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What is the Finite Element Method?

James Doehring
James Doehring

The finite element method is a tool for computing approximate solutions to complex mathematical problems. It is generally used when mathematical equations are too complicated to be solved in the normal way, and some degree of error is tolerable. Engineers commonly use the finite element method because they are concerned with designing products for practical applications and do not need perfect solutions. The finite element method can be adapted to varying requirements for accuracy and can reduce the need for physical prototypes in the design process.

One application of the finite element method is the modeling of complex physical deformations in materials. The damage that a car experiences from a front-end collision is one example of a complicated deformation. Deformations in one area depend on deformations in other areas—the collision needs to be modeled over many different steps in time to see what the end result will be. This large number of steps makes it impractical to model such a problem by hand. A computer that uses the finite element method, however, could solve this problem with a high degree of accuracy.

Scientist with beakers
Scientist with beakers

Moreover, deformations of real-world materials, like many other physical phenomena, are complicated effects. One problem with modeling such effects using accurate mathematical equations is that they would be too complicated to be solved with current knowledge. Numerical methods in mathematics, therefore, are used to approximate more complicated equations by using simpler equations over many different steps. In the finite element method, a mesh is created to model changes over space using many small, simpler elements. The degree of error resulting from this simplification depends on the number of total elements in the mesh.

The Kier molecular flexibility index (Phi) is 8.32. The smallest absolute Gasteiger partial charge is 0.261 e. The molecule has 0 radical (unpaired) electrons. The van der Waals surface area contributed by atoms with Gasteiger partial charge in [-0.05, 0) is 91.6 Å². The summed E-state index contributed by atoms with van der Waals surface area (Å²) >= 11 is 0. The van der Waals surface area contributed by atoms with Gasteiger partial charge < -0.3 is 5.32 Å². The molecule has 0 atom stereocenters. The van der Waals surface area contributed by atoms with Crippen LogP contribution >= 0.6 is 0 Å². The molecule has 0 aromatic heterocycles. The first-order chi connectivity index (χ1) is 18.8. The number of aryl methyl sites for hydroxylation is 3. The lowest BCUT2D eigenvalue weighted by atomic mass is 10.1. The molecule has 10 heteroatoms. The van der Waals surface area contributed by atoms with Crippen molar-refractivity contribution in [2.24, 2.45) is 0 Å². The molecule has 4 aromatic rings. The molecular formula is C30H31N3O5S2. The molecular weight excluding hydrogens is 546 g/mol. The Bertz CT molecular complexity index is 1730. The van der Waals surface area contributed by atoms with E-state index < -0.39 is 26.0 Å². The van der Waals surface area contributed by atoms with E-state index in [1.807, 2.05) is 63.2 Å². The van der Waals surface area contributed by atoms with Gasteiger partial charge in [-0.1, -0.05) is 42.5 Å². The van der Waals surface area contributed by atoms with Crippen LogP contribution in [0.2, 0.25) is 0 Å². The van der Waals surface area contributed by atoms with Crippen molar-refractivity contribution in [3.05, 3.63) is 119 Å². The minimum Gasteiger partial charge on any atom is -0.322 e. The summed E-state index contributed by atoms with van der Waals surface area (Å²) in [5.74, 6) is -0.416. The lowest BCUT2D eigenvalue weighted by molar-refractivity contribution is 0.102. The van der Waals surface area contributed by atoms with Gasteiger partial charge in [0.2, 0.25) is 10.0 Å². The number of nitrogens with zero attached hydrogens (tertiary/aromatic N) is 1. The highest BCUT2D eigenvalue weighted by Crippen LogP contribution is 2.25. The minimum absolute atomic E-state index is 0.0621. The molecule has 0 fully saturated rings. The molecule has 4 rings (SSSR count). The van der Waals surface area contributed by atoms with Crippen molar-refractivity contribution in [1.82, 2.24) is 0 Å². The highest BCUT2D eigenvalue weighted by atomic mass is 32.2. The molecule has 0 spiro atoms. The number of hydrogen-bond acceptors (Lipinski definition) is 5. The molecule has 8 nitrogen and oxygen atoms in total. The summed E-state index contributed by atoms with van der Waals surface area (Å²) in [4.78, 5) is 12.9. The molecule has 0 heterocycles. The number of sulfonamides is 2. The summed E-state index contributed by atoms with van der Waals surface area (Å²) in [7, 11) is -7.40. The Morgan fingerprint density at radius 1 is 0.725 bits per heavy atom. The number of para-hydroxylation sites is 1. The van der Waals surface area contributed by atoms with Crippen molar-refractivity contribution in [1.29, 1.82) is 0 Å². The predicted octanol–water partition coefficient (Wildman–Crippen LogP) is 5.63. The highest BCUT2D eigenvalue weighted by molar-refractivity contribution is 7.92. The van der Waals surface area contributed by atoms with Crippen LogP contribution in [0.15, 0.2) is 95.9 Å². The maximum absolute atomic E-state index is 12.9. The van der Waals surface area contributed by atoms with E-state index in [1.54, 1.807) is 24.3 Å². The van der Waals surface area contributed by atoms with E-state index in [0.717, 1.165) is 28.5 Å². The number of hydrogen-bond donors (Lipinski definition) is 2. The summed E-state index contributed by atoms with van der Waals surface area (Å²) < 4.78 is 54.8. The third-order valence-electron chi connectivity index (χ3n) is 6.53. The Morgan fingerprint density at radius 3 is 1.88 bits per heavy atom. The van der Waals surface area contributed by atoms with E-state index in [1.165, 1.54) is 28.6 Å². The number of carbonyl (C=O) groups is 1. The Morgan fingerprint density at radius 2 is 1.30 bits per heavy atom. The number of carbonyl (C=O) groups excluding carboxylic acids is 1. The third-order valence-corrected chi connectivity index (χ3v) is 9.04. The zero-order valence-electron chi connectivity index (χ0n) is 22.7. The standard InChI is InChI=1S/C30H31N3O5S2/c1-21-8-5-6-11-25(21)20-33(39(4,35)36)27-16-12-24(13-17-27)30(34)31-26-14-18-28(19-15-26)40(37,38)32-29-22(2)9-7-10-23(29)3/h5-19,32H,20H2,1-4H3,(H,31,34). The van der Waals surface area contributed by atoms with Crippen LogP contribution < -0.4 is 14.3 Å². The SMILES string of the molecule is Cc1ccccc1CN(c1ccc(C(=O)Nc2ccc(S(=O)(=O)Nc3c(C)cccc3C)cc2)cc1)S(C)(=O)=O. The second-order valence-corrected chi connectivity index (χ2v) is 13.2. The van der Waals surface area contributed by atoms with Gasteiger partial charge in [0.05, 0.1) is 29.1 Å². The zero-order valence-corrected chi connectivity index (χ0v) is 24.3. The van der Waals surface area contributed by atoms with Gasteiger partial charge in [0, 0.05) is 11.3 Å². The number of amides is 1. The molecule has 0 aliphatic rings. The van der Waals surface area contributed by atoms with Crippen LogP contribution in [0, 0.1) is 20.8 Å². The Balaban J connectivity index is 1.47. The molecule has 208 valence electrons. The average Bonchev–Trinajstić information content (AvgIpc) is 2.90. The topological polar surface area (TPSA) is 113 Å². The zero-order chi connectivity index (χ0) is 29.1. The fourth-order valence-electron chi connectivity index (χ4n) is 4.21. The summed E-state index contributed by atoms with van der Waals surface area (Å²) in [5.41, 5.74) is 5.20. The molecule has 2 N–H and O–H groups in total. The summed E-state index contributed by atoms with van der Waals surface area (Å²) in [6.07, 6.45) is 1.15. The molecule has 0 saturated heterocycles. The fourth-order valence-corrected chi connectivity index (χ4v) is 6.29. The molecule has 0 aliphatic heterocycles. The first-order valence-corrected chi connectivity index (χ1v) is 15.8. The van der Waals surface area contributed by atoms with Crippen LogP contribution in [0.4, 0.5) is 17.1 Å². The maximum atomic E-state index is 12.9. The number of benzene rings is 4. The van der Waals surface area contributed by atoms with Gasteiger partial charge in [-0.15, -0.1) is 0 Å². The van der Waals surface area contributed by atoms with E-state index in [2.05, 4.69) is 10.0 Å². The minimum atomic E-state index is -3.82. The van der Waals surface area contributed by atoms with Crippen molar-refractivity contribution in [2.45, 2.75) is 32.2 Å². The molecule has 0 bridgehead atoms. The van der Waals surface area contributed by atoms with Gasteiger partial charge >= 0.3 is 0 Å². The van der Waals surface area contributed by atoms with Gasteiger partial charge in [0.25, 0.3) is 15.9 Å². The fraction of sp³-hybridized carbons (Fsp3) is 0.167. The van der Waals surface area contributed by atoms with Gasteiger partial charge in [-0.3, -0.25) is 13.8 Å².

For the finite element method to produce meaningful results, a set of boundary conditions needs to be set up with the problem. These essentially define what sort of conditions the model needs to respond to. In the car example, the boundary conditions would be the forces inflicted on the car by the external object. Boundary conditions can be point forces, distributed forces, thermal effects like temperature changes or applied heat energy, or positional constraints. Without boundary conditions, it is impossible to set up a problem, because the model would have little to respond to.

One advantage of the finite element method is that it is easy to produce detailed visualizations of a problem. Once a model has been fully solved, this information can be transferred into a picture. Specific stresses in different mesh elements, for example, can be assigned different colors. Visualizations allow engineers to intuitively identify weak points in a design, and they may use this information to create a new design. Visualization software is an essential part of many finite element computer programs.

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